Joanne Kumamoto was one of the night’s recipients, accepting on behalf of her father, Jiro Oishi, who was intercepted on his way to take the final exam for his last class at USC before graduating in 1942.

“I’m glad USC is doing this, but the main thing is that they are addressing all the policies they had that barred these students for no reason other than race,” she said. “Hopefully, these kinds of policies and attitudes won’t be applied to anyone else. That’s the important thing.”

Jon Kaji, former USC APAA president, left, chats with Joanne and Alan Kumamoto after the ceremony. (MIKEY HIRANO CULROSS/Rafu Shimpo)

Also bestowed with posthumous degrees on Friday were:

Henry Ema

Ryuchi Fujii

John Masao Fujioka

Floyd Kaoru Fujiu

Kiyoshi Fujiwara

Harry Fukayama

Toshio Furukawa

George John Ryoichi Furutani

Toru Thomas Haga

Kameko Hatanaka

Kei Hori

Yoshiharu Inadomi

Victor Nobuyuki Ito

Shigeru Kanemaki

Sidney Isao Kashiwabara

Wayne Masato Kato

Nelson Yuji Kitsuse

Henry Kondo

Alice Yemiko Kurata

Raymond Kaname Nimura

Fred Fukuki Nishi

George Teruo Nishida

Tadashi Ochiai

Masao Oki

Kenneth Shoichi Ozaki

James Shigeo Sasaki

Midori Sato

Kunihiko Seki

Tomio Sugano

Francis Sueo Sugiyama

Ichiro Takahashi

George Tanbara

Yoneo Yamamoto

Isami Sam Yamashita

On the bus headed back to the hotel at USC after the gala, Audrey Yamamoto was still holding her grandfather’s diploma close to her heart.

“There was so much emotion that came to me on stage,” she explained. “My grandfather sacrificed a lot, and never complained. He turned his hardships into love – that’s what brought us here today.”

Rock Garden on Campus

A new rock garden was dedicated Friday on the USC campus to honor the university’s Japanese American students who were forced into incarceration camps after the U.S. entered World War II. (MARIO GERSHOM REYES/Rafu Shimpo)

On Friday morning, Folt oversaw the dedication of a Japanese rock garden on the USC campus, constructed as a place for reflection and remembrance. She approved the construction of the site, situated at the northeast corner of the campus, shortly after moving to award honorary degrees for the former Nisei students last year.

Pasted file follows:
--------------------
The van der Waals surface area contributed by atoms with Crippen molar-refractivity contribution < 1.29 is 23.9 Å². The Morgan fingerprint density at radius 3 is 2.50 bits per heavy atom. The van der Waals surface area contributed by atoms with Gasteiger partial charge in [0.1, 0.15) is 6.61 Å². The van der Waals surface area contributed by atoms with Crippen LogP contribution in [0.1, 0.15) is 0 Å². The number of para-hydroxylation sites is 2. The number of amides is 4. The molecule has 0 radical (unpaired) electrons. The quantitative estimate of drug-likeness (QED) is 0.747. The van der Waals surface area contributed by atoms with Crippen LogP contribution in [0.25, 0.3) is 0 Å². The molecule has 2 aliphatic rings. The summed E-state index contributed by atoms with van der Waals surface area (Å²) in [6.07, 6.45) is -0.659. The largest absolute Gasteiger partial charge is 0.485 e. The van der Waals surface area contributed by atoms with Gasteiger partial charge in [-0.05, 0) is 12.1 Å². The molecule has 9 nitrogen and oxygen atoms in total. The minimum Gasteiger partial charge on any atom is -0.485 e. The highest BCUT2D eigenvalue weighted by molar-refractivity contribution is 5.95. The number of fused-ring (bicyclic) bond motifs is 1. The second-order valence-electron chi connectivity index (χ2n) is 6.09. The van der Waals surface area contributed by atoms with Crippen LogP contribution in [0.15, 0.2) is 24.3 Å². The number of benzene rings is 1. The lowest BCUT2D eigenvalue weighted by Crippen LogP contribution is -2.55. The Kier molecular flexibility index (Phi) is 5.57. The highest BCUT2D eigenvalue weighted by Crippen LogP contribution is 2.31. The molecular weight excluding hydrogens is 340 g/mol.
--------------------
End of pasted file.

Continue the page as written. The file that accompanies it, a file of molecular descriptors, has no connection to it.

The garden was designed by landscape architect Calvin Abe, who spoke during the dedication ceremony on Friday.

“The Nisei students are a part of USC, and the garden is a place to relax and reconsider what happened in the past, an expression of perseverance and hope,” Abe said.

Robert Fujioka, a trustee of the Japanese American National Museum, spoke at the dedication. He remembered his father from Hawaii, who was attending the dental school at USC and was locked up at Santa Anita Racetrack. (MARIO GERSHOM REYES/Rafu Shimpo)

Boulders rise from layers of stone, with the garden facing toward the campus, aligning with the historic Alumni Memorial Pylon that was erected in the early 1930s. Abe said the orientation is symbolic of a return.

Abe is a renowned architect and the son of Nisei parents who owned a farm near Sacramento. They were sent with their extended families to detention centers in Arizona, Arkansas and California.

Additional information for this story was provided by USC University Communications.

Descendants of former WWII incarcerees were among those who attended the garden dedication ceremony. (MARIO GERSHOM REYES/Rafu Shimpo)

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  1. Tadashi Ochiai’s son Kent was a dentist in Santa Ana who was working in the office his father had established. We bonded as friends over two things—Trojan athletics and Angels baseball. (I received my BA in 1968.) Kent’s mom was acting as receptionist and often gave us Angels tickets they were unable to use. Tad was in the office but not practicing. He was always such a sweet man. One night we were taking him and a friend of his to a USC basketball game. There was an amazing conversation going on in the backseat as he and his friend were talking about their time in the “camps.”
    Both my husband and I were so shocked that they were talking about nothing but good times. Their attitude when asked was “our people attacked.” They implied that Americans were only having a natural reaction to a people who looked like those who had done the attacking. At his funeral, every attendee got a box of Sees Candy—“Tad’s favorite.” I still remember my shock one day near Christmas when I had just had my teeth cleaned and was offered a piece of See’s! Think of him every time I see the kumquat tree he brought us when we moved into the neighborhood.

  2. Thank you for this wonderful article about our Nisei student awards and tribute rock garden. As descendants, we appreciate your coverage of these reconciliation events on behalf of our deceased ancestors.